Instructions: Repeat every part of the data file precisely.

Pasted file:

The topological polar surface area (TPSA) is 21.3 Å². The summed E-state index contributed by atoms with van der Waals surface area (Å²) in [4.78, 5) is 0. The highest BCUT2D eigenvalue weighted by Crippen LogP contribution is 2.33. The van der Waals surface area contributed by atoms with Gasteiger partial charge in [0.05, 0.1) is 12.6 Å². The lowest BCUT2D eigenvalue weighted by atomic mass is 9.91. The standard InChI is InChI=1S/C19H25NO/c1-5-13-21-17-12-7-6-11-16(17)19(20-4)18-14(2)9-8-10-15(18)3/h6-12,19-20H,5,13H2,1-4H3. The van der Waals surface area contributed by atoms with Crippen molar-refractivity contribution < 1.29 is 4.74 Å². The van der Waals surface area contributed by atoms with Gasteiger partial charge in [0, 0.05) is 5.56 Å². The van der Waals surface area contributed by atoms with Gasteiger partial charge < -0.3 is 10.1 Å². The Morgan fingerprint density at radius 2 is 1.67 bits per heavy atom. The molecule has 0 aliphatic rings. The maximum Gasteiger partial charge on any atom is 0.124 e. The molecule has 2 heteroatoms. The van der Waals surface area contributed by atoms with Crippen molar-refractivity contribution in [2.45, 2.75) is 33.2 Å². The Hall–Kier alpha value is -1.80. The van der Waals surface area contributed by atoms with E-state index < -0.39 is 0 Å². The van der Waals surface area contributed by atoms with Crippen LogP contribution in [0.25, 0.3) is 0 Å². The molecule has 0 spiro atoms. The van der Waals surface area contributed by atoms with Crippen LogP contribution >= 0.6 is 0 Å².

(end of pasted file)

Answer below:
The topological polar surface area (TPSA) is 21.3 Å². The summed E-state index contributed by atoms with van der Waals surface area (Å²) in [4.78, 5) is 0. The highest BCUT2D eigenvalue weighted by Crippen LogP contribution is 2.33. The van der Waals surface area contributed by atoms with Gasteiger partial charge in [0.05, 0.1) is 12.6 Å². The lowest BCUT2D eigenvalue weighted by atomic mass is 9.91. The standard InChI is InChI=1S/C19H25NO/c1-5-13-21-17-12-7-6-11-16(17)19(20-4)18-14(2)9-8-10-15(18)3/h6-12,19-20H,5,13H2,1-4H3. The van der Waals surface area contributed by atoms with Crippen molar-refractivity contribution < 1.29 is 4.74 Å². The van der Waals surface area contributed by atoms with Gasteiger partial charge in [0, 0.05) is 5.56 Å². The van der Waals surface area contributed by atoms with Gasteiger partial charge < -0.3 is 10.1 Å². The Morgan fingerprint density at radius 2 is 1.67 bits per heavy atom. The molecule has 0 aliphatic rings. The maximum Gasteiger partial charge on any atom is 0.124 e. The molecule has 2 heteroatoms. The van der Waals surface area contributed by atoms with Crippen molar-refractivity contribution in [2.45, 2.75) is 33.2 Å². The Hall–Kier alpha value is -1.80. The van der Waals surface area contributed by atoms with E-state index < -0.39 is 0 Å². The van der Waals surface area contributed by atoms with Crippen LogP contribution in [0.25, 0.3) is 0 Å². The molecule has 0 spiro atoms. The van der Waals surface area contributed by atoms with Crippen LogP contribution >= 0.6 is 0 Å².